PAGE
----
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The PJ Tatler

by
Bridget Johnson

Bio

November 9, 2012 - 7:51 am

Noting that a State Department review board is examining the “terrorist attack” on the Benghazi compound, but not the slew of congressional investigations underway, Secretary of State Hillary Clinton lauded late Ambassador Chris Stevens at an awards dinner last night.

The Common Ground Award was accepted in Washington by Stevens’ sister, but Clinton gave a lengthy address on the diplomat’s life and sacrifice.

Stevens and three other Americans were killed in the Sept. 11 attack on the U.S. consulate, which the administration initially blamed on an anti-Muhammad video.

“Chris would have been the first to say that the terrorists who attacked our mission in Benghazi on September 11th did not represent the millions of Libyans who want peace and deplore violence. You saw and you heard the president’s inspired and inspiring words about that,” Clinton said.

“Chris understood that most people, in Libya or anywhere, reject the extremist arguments that violence and death are the only way to reclaim dignity and achieve justice. He understood that’s why he was in Libya, and there was no substitute for going beyond the Embassy walls, building relationships, and finding common ground. He also knew that when America is absent, especially from the dangerous places, there are consequences. Extremism takes root, our interests suffer, and our security at home is threatened.”

Noting the global reach of State Department posts, Clinton said Stevens “understood that diplomats must operate in many places where soldiers do not, where there are no other boots on the ground, and security is far from guaranteed.”

“And he volunteered for those kinds of assignments,” she said. “He understood that we will never prevent every act of terrorism or achieve perfect security in this world, and that our diplomats cannot work in bunkers and do their jobs, that we inevitably must accept a level of risk to protect our country, a country we love, and to advance our interests and values.”

Part of the Benghazi investigation, though, focuses on Stevens’ unheeded requests for more security.

“Of course, it is also our responsibility to constantly improve, to reduce the risks our people face, to make sure they have the resources they need to do what we ask of them. And nobody takes that more seriously than I do, and the security professionals at the State Department,” Clinton said. “We now have a formal Accountability Review Board investigating the terrorist attack that killed Chris, and we will certainly apply its recommendations and lessons learned to improving security everywhere. It’s appropriate that we do so based on facts and evidence. Chris’s family, his colleagues at the department, and the American people deserve nothing less.”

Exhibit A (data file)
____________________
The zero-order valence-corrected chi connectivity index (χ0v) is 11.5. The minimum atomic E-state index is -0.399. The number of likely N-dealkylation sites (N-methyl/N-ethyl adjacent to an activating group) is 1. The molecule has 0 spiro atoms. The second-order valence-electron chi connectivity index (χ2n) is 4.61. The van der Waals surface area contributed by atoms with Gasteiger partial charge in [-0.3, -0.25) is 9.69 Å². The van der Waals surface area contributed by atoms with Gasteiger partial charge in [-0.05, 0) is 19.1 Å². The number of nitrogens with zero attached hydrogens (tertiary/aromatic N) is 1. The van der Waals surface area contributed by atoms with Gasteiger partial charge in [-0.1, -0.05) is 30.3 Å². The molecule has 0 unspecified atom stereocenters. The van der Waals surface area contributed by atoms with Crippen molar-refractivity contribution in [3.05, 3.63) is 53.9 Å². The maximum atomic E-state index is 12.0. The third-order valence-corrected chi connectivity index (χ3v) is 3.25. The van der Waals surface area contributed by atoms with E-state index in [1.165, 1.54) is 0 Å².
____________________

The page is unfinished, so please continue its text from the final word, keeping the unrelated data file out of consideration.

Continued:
“From Tehran and Beirut to Islamabad, East Africa, and Saudi Arabia, and now in Benghazi, and many other places in between over the years, we have seen our diplomats devoted to peace targeted by terrorists devoted to death. But we cannot, indeed we must not, be intimidated,” she added.

UPDATE: A photo released of Anne Stevens Sullivan, who sat next to Clinton during the ceremony, accepting the award for her late brother.

Bridget Johnson is a veteran journalist whose news articles and opinion columns have run in dozens of news outlets across the globe. Bridget first came to Washington to be online editor at The Hill, where she wrote The World from The Hill column on foreign policy. Previously she was an opinion writer and editorial board member at the Rocky Mountain News and nation/world news columnist at the Los Angeles Daily News. She is an NPR contributor and has contributed to USA Today, The Wall Street Journal, National Review Online, Politico and more, and has myriad television and radio credits as a commentator. Bridget is Washington Editor for PJ Media.
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